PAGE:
Shelly Sterling contract ranks among the weirdest in pro sports

Shelly Sterling finalized her sale of the Los Angeles Clippers to Steve Ballmer for $2 billion this week. But Shelly Sterling remains involved in the team, and the clauses added to the terms of the sale, including her being officially dubbed the Clipper's 'number one fan,' might be some of the weirdest in professional sports. 

Nick Ut/AP/File
With her attorney Pierce O'Donnell, right, Shelly Sterling, center, talks to reporters on July 28 after a judge ruled in her favor and against her estranged husband, Los Angeles Clippers owner Donald Sterling, in his attempt to block the $2 billion sale of the NBA basketball team, outside Los Angeles Superior Court.

The Los Angeles Clippers are under new management, but at least one of the Sterlings is with the team to stay.

On August 12, former Microsoft CEO Steve Ballmer officially bought the Los Angeles Clippers from Shelly Sterling for $2 billion, but the terms of the sale gave her more than just money from the team.

In the sale contract, Ms. Sterling got a few interesting extra perks. She was given the self-appointed title of "Clippers Number One Fan." She will be forever known as "owner emeritus" of the Clippers, and will receive 12 tickets to every game (two of which are court side seats). She also gets six parking spaces, 12 VIP passes, and, if the Clippers win an NBA championship, three championship rings.

The Clippers' "owner emeritus" gained control of the team after her husband, Donald Sterling, was secretly recorded making racially insensitive remarks in April. After a round of legal maneuvering, Shelly Sterling, who said she planned to divorce her husband, gained full control of the team when two doctors deemed that Donald Sterling was mentally incapable of running the Clippers. For his comments, The NBA banned Mr. Sterling for life and fined him $2.5 million for his comments. Sterling and the NBA are currently in the midst of suing each other.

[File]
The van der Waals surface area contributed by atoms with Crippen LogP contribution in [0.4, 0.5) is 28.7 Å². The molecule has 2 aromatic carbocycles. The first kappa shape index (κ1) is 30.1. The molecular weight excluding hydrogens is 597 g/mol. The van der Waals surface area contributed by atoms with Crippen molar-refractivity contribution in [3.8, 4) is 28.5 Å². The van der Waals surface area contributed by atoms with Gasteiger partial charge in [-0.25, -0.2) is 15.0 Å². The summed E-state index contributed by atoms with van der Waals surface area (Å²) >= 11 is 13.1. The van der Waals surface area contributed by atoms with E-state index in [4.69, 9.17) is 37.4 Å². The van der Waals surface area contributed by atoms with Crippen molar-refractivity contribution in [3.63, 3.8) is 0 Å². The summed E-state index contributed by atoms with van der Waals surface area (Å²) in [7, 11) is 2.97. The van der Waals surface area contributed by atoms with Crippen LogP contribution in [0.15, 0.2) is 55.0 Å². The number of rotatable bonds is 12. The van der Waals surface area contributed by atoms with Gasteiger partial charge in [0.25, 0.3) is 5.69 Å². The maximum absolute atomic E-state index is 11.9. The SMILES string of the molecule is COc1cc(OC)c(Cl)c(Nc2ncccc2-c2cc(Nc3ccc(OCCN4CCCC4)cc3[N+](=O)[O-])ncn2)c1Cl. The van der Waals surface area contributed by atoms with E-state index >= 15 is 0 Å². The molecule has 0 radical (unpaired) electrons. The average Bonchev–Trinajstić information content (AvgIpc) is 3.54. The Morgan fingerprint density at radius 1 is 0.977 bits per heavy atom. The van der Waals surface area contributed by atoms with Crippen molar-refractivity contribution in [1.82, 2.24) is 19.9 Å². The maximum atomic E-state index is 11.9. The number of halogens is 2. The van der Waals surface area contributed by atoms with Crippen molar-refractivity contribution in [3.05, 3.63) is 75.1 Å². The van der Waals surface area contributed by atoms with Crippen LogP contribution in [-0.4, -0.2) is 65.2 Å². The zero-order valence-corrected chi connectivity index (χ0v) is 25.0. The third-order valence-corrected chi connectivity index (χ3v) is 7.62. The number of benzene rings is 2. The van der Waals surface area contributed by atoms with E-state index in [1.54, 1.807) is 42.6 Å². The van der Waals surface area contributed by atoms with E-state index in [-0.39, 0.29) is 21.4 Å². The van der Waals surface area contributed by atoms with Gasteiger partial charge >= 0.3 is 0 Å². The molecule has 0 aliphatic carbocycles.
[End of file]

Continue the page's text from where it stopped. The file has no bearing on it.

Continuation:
Despite Shelly Sterling's continued involvement with the team, her past regarding issues of race is far from spotless. In 2006, she and her husband were both sued for housing discrimination, and in court documents, Shelly was accused of saying racist things about her tenants. The case was later settled for $2.765 million. In May, ABC affiliate in Los Angeles reported that Shelly Sterling had a allegedly posed as a health inspector over the years to gain access to tenant apartments illegally. She denies the accusations.

"These are lesser transgressions to Donald Sterling's, but they are transgressions nonetheless. A just ending would involve both Sterlings leaving the Clippers forever," Mike Prada of SB Nation wrote Monday. "While it's excellent that Donald Sterling is out of power, it's a problem that Shelly Sterling is maintaining such a large ceremonial role despite having blood on her hands."

The Clippers are trying to move away from their decades-long past under the Sterlings.  "Today marks the beginning of a new era in the life of our franchise," Mr. Ballmer wrote in an open letter to Clippers' fans once the sale was finalized. 

There maybe a new owner, but it will be hard to move away from the Sterling era when Shelly Sterling, the team's official number one fan, sits court side. 

Shelly Sterling's arrangement with the team may seem strange, but there is some precedent for weird clauses in sports contracts. Charlie Finley of Major League Baseball's Oakland A's had a contract that included a $300 bonus for growing a mustache and included a provision for another $100 to buy mustache wax. 

In the late 1990s, Swedish soccer player Stefan Schwarz's contract with Sunderland, an English soccer team, stipulated that Mr. Schwarz wasn't allowed to travel to space

Houston Astros owner Drayton McLane gave pitcher Roy Oswald a bulldozer for winning Game 6 of the 2005 National League Championship Series.

A clause in Glen Davis's contract with the Boston Celtics stated that Mr. Davis would get an extra $500,000 a year if he stayed under 310 pounds.

George Brett got part ownership in a Memphis apartment complex in 1984 when he signed a contract extension with the Kansas City Royals.

And soccer star Cristiano Ronaldo's contract with Real Madrid stipulates that if another team wants to buy him from Real Madrid, they would have to pay more than $1.4 billion. You read that right. Billion.

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